Landscape painter Heidi Annalise in her kitchen, which doubles as her art studio: “Where normal people would put two chairs and a small table, I’ve got an easel and a hodgepodge of other potions and art supplies.”

Stephanie Wolf/CPR News

When Denver artist Heidi Annalise started painting on itsy-bitsy canvases — ones you can hold in the palm of your hand — she didn’t realize at first where the urge came from. Then it dawned on her, “this is what I did when I was a kid.”

The painter confesses to being obsessed with her Lego village, which “reached its peak” when she was about 10 or 11. One of her favorite Lego minifigures was an artist.

“I created tiny paintings, based on some calendars around the house, that I would stick up inside the Lego house,” Annalise says.

If you find Annalise on Instagram, you’ll see a little Lego artist making cameos throughout her feed. That would be “Lego Heidi.” Her alter-ego lives in her kitchen/makeshift art studio, surrounded by miniature paintings, to remind Annalise “where this all came from and not to take myself too seriously.”

Denver painter Heidi Annalise keeps “Lego Heidi” in her makeshift art studio to remind herself “where this all came from and not to take myself too seriously.”

Stephanie Wolf/CPR News

Her childhood artistic pursuits were short-lived, and her foray back into painting was recent. A few years back, she was living in Washington D.C., working as a public affairs analyst. She decided she needed a hobby to break up the 9-to-5 monotony. About six months into a 2013 oil painting class, she had a surprising thought.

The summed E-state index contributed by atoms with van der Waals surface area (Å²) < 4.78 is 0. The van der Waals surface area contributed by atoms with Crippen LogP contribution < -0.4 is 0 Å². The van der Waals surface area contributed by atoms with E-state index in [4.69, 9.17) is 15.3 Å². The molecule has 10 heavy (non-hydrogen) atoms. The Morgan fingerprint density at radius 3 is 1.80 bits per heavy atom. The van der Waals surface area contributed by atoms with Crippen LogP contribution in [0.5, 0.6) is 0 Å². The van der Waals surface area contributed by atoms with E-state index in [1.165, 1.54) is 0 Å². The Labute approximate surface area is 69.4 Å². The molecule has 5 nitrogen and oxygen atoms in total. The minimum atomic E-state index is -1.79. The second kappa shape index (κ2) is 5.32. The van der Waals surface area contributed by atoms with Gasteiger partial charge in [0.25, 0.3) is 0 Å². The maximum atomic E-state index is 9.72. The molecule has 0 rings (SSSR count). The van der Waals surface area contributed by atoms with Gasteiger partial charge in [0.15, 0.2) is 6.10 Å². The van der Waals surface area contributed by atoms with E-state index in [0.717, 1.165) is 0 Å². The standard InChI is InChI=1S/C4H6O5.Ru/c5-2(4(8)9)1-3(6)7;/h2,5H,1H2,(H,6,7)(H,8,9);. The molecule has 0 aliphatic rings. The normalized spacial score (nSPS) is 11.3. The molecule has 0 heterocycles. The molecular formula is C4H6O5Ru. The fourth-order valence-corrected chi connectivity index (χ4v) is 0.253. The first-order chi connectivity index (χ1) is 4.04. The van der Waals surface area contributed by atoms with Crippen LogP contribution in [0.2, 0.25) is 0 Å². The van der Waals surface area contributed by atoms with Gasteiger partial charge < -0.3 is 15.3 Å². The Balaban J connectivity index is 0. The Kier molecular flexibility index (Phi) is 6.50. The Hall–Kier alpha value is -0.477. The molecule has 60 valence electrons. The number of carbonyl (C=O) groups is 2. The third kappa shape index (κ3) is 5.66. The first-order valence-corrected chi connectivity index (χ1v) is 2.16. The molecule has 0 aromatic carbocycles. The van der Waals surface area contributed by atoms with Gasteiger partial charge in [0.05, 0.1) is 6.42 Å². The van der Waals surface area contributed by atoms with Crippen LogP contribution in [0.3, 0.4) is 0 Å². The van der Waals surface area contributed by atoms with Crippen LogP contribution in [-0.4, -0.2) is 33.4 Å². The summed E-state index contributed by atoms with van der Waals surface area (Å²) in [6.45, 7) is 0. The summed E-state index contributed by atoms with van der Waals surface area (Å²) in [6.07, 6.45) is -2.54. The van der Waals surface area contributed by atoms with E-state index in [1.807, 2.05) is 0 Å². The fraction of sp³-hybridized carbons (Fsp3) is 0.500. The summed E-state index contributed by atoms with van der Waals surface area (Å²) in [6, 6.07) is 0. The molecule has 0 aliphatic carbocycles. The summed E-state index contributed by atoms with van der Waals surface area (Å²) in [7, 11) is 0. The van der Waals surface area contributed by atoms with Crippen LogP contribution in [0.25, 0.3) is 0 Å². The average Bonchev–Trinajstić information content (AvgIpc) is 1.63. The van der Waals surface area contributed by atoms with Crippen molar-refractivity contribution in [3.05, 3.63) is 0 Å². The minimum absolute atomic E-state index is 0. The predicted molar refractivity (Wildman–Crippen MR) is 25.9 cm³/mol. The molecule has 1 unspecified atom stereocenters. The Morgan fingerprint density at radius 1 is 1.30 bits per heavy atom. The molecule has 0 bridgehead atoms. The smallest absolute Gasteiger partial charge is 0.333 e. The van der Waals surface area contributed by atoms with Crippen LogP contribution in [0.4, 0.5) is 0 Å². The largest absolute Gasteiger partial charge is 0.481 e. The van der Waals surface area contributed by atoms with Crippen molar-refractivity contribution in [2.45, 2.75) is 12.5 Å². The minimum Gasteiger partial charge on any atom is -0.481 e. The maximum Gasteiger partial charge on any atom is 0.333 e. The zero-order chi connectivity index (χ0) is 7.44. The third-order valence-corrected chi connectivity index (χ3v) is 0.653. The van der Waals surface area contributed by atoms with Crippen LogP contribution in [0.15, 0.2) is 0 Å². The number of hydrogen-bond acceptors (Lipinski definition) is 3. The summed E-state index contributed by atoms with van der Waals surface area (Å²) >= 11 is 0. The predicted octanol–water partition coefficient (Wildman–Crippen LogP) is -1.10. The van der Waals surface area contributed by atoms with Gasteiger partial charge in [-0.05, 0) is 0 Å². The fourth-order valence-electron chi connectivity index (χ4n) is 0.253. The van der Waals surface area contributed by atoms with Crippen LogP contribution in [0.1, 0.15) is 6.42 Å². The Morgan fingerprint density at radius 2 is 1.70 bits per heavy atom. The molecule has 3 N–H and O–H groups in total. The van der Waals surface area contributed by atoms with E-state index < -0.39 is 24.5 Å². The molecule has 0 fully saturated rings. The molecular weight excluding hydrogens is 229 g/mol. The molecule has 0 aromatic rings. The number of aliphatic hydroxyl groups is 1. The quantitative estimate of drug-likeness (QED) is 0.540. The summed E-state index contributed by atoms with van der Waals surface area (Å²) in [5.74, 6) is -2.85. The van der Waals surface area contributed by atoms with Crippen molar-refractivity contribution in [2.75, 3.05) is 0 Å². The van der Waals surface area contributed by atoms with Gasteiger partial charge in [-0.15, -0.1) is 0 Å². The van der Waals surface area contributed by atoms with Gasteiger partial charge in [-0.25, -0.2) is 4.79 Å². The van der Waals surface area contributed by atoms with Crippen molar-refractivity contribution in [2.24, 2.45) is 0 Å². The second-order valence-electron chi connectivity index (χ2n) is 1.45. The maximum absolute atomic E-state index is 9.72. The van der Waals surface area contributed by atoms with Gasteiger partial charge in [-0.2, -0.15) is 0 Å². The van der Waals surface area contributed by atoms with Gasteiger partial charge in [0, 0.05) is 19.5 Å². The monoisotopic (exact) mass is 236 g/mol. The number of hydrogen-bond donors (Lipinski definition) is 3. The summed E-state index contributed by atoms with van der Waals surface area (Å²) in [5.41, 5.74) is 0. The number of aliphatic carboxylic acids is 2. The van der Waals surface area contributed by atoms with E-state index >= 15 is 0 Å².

“When I created my first painting that was halfway decent, my next thought was ‘I wonder if someone would want to own this,’” Annalise says. “It was a little ridiculous at the time. I was like, I just got into this and now have the audacity to think [I can] make something out of it.”

Something pulled her toward art — and out West. Two years after that class, she moved back home to Colorado. Inspired by the outdoors and nature, she shifted her focus to plein air landscape painting. But outdoor painting equipment can be expensive, and, she says, “it’s really heavy and I’m kind of self-conscious, maybe I don’t wanna lug it up a mountain and be super visible.”

 

Hence the “epic vistas” painted inside of mint tins, a process born out of practicality. She says she saw another artist on Instagram who was doing color studies of sunsets using a mint tin. That was her lightbulb moment.

“The first time I tried it, I was hooked,” she says. “I started using it to develop my style and to create... little windows into what I was seeing that day.”

It took off. Annalise has more than 129,000 Instagram followers and sells those miniature masterpieces online. Each tin comes with a painting when it’s purchased, and the petite palette of paints she used to make the artwork. So Annalise goes through a lot ‘em. She’s giving back to the internet economy almost as much as she’s earning off it.

“It’s great when one of those really hardcore mint addicts gets in touch and says, ‘I got a box full of these things,’” Annalise says, “otherwise, I’m basically subsidizing the habit of eBay users who sell them empty.”